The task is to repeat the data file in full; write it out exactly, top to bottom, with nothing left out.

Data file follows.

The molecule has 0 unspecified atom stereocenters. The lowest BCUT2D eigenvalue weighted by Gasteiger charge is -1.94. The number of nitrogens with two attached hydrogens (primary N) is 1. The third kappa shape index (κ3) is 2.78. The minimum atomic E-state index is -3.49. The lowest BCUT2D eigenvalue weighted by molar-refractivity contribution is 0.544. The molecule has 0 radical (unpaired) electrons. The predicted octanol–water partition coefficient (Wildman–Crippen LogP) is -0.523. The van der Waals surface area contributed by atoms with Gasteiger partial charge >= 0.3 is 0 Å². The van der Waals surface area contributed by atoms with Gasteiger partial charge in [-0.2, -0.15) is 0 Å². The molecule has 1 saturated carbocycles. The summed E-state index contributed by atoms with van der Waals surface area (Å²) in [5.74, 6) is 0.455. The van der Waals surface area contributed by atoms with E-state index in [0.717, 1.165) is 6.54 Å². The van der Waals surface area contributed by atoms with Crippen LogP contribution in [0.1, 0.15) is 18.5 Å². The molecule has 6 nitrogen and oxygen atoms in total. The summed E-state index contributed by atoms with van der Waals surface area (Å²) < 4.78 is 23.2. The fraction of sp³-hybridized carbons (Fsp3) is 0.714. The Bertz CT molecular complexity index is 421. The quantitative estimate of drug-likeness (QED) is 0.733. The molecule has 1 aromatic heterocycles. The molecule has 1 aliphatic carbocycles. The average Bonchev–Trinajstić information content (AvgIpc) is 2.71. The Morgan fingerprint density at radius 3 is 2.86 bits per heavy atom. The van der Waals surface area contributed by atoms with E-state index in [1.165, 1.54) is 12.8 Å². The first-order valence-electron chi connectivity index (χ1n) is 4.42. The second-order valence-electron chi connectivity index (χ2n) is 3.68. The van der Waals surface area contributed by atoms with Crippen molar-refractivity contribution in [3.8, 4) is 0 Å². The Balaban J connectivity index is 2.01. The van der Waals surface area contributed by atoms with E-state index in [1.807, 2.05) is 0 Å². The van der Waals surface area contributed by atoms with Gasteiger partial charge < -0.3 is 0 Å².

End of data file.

The molecule has 0 unspecified atom stereocenters. The lowest BCUT2D eigenvalue weighted by Gasteiger charge is -1.94. The number of nitrogens with two attached hydrogens (primary N) is 1. The third kappa shape index (κ3) is 2.78. The minimum atomic E-state index is -3.49. The lowest BCUT2D eigenvalue weighted by molar-refractivity contribution is 0.544. The molecule has 0 radical (unpaired) electrons. The predicted octanol–water partition coefficient (Wildman–Crippen LogP) is -0.523. The van der Waals surface area contributed by atoms with Gasteiger partial charge >= 0.3 is 0 Å². The van der Waals surface area contributed by atoms with Gasteiger partial charge in [-0.2, -0.15) is 0 Å². The molecule has 1 saturated carbocycles. The summed E-state index contributed by atoms with van der Waals surface area (Å²) in [5.74, 6) is 0.455. The van der Waals surface area contributed by atoms with E-state index in [0.717, 1.165) is 6.54 Å². The van der Waals surface area contributed by atoms with Crippen LogP contribution in [0.1, 0.15) is 18.5 Å². The molecule has 6 nitrogen and oxygen atoms in total. The summed E-state index contributed by atoms with van der Waals surface area (Å²) < 4.78 is 23.2. The fraction of sp³-hybridized carbons (Fsp3) is 0.714. The Bertz CT molecular complexity index is 421. The quantitative estimate of drug-likeness (QED) is 0.733. The molecule has 1 aromatic heterocycles. The molecule has 1 aliphatic carbocycles. The average Bonchev–Trinajstić information content (AvgIpc) is 2.71. The Morgan fingerprint density at radius 3 is 2.86 bits per heavy atom. The van der Waals surface area contributed by atoms with E-state index in [1.165, 1.54) is 12.8 Å². The first-order valence-electron chi connectivity index (χ1n) is 4.42. The second-order valence-electron chi connectivity index (χ2n) is 3.68. The van der Waals surface area contributed by atoms with Crippen molar-refractivity contribution in [3.8, 4) is 0 Å². The Balaban J connectivity index is 2.01. The van der Waals surface area contributed by atoms with E-state index in [1.807, 2.05) is 0 Å². The van der Waals surface area contributed by atoms with Gasteiger partial charge < -0.3 is 0 Å².